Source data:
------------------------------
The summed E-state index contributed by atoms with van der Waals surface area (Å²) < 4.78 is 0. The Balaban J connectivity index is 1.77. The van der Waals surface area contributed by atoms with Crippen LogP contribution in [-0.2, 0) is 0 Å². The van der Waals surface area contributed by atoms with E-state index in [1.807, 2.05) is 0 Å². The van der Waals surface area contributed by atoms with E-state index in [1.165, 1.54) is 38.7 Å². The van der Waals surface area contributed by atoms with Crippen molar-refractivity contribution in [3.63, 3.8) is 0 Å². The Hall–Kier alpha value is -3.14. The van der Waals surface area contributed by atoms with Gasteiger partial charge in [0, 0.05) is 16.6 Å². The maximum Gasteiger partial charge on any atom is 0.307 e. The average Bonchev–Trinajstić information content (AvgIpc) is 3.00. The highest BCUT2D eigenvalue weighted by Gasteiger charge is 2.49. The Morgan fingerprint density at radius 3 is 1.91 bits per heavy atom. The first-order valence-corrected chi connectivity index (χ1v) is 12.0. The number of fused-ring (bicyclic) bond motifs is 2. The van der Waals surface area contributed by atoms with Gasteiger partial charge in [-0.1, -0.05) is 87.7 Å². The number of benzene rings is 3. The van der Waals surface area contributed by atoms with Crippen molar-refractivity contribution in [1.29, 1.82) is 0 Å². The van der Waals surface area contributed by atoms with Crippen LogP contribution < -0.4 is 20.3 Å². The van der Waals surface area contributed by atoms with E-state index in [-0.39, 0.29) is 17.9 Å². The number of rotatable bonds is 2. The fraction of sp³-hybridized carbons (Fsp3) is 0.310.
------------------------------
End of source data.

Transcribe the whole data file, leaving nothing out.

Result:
The summed E-state index contributed by atoms with van der Waals surface area (Å²) < 4.78 is 0. The Balaban J connectivity index is 1.77. The van der Waals surface area contributed by atoms with Crippen LogP contribution in [-0.2, 0) is 0 Å². The van der Waals surface area contributed by atoms with E-state index in [1.807, 2.05) is 0 Å². The van der Waals surface area contributed by atoms with E-state index in [1.165, 1.54) is 38.7 Å². The van der Waals surface area contributed by atoms with Crippen molar-refractivity contribution in [3.63, 3.8) is 0 Å². The Hall–Kier alpha value is -3.14. The van der Waals surface area contributed by atoms with Gasteiger partial charge in [0, 0.05) is 16.6 Å². The maximum Gasteiger partial charge on any atom is 0.307 e. The average Bonchev–Trinajstić information content (AvgIpc) is 3.00. The highest BCUT2D eigenvalue weighted by Gasteiger charge is 2.49. The Morgan fingerprint density at radius 3 is 1.91 bits per heavy atom. The first-order valence-corrected chi connectivity index (χ1v) is 12.0. The number of fused-ring (bicyclic) bond motifs is 2. The van der Waals surface area contributed by atoms with Gasteiger partial charge in [-0.1, -0.05) is 87.7 Å². The number of benzene rings is 3. The van der Waals surface area contributed by atoms with Crippen molar-refractivity contribution in [1.29, 1.82) is 0 Å². The van der Waals surface area contributed by atoms with Crippen LogP contribution < -0.4 is 20.3 Å². The van der Waals surface area contributed by atoms with E-state index in [-0.39, 0.29) is 17.9 Å². The number of rotatable bonds is 2. The fraction of sp³-hybridized carbons (Fsp3) is 0.310.